Today should have been a simple day regarding the logistics of getting to the start of my walk at Rosemarkie, but instead it turned out to be a bit of a trial, although it all came good in the end.
I left my car at the B&B in Inverness and walked towards the bus station. I was hoping to catch the 07:00 #424 bus run by D&E coaches. I was a bit wary as the vast majority of bus services run in and around Inverness are operated by Stagecoach. The fact that the bus left from a stop just around the corner from the main bus station was further cause for concern. By 07:10 my concerns were beginning to be realised. I was slightly annoyed with myself for not getting one of two much earlier coaches run by Stagecoach, but that would have meant hanging around for almost an hour while it got light. By 07:30 I had given up on that bus coming, the only trouble now was I had to wait another 90 minutes until the next Stagecoach bus. Because of the number of miles I had planned to walk today, using the available light was key in getting the route done. I waited at the designated bus stanceat the bus station, keeping a watchful eye open for the #26C bus. Even though the bus station was extremely busy, I remained alert. At the time the bus was due to depart I was becoming concerned again. As I turned around I could see the #26C in a queue of buses that had departed the bus station and were waiting for the lights to change to join the main road! How did I miss that? I ran after the bus and managed to get the driver to open the door. The driver insisted he departed from the bus stance that I had been waiting at. Very confused I sat down and pondered how the hell I had missed that. Looking around I recognised some of the passengers that had been waiting with me. I then ‘twigged’ that the bus had come into the station under one service number and then changed its number to another service. Because I had positioned myself at the front of the stance I could not see any number change.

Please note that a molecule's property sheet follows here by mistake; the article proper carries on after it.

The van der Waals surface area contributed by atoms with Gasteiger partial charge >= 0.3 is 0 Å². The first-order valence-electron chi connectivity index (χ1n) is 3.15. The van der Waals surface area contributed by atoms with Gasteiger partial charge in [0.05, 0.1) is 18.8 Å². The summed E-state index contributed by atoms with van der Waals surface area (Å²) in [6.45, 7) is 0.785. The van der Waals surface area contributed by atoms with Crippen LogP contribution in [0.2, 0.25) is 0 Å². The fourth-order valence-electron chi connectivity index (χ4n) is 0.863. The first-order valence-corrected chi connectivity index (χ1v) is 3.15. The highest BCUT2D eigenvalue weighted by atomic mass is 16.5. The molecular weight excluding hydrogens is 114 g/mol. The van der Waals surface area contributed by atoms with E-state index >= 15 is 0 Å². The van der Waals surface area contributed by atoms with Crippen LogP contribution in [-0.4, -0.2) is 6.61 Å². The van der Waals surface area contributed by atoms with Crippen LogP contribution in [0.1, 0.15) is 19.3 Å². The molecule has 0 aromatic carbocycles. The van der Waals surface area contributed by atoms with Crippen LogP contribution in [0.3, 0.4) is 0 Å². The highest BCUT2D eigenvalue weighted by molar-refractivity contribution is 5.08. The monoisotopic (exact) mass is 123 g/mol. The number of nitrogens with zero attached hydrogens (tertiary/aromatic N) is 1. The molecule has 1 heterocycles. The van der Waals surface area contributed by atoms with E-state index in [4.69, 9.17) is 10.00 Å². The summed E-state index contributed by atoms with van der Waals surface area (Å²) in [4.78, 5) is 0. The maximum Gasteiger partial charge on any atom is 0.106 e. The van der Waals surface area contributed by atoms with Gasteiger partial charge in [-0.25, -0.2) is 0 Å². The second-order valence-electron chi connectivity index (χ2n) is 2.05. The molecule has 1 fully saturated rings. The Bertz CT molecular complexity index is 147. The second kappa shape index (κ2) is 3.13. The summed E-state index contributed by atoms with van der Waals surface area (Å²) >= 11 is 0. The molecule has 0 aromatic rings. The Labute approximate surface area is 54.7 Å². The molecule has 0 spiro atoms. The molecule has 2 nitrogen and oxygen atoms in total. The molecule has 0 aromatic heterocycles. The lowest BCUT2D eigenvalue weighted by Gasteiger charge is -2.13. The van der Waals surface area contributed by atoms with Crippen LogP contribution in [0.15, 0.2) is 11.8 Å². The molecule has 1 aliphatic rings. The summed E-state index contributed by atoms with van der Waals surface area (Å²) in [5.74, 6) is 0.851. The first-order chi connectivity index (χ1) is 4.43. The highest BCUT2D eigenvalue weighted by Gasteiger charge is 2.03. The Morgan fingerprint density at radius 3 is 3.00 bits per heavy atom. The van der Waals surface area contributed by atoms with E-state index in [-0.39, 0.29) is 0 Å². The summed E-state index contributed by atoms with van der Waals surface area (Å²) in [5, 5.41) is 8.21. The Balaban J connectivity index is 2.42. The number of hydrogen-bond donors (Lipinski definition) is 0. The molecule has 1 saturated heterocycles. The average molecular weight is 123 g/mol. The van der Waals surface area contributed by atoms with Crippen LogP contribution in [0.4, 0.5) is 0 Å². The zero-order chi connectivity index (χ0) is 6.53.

By the time I had reached Rosemarkie, it was almost 09:45. I knew I would struggle with the light if I kept with my original route, so I would need to shave 2 or 3 miles off my intended route. I set off along the shoreline walking towards Chanonry Point, one of the best places to view at close range Bottlenose Dolphins. Unfortunately, no dolphins were visible today. Apparently, there are certain times when you stand a much greater chance of viewing them, particularly during a flowing tide. I rounded the lighthouse and headed along the other side of the spit into Fortrose.
Fortrose sits on the southern side of the spit of land that juts out into the Moray Firth, forming Chanonry Point. I walked past the ruins of Fortrose Cathedral, founded in 1200, the cathedral has been in ruins since the late 16th century. However, the ruins still look recognisable as a church or abbey and are impressive. I knew the road between Fortrose and Avoch is not pedestrian friendly with a huge cliff on one-side and sea wall on the other with no footpath or verge available for refuge from the busy traffic. Fortunately, there is a cycleway/footpath following the route of the old Black Isle Railway which used to run freight and passenger services from Muir of Ord to Fortrose up until 1960. The footpath provided a high level walk through the trees and above the main road below. I would make further use of the old railway route later in my walk.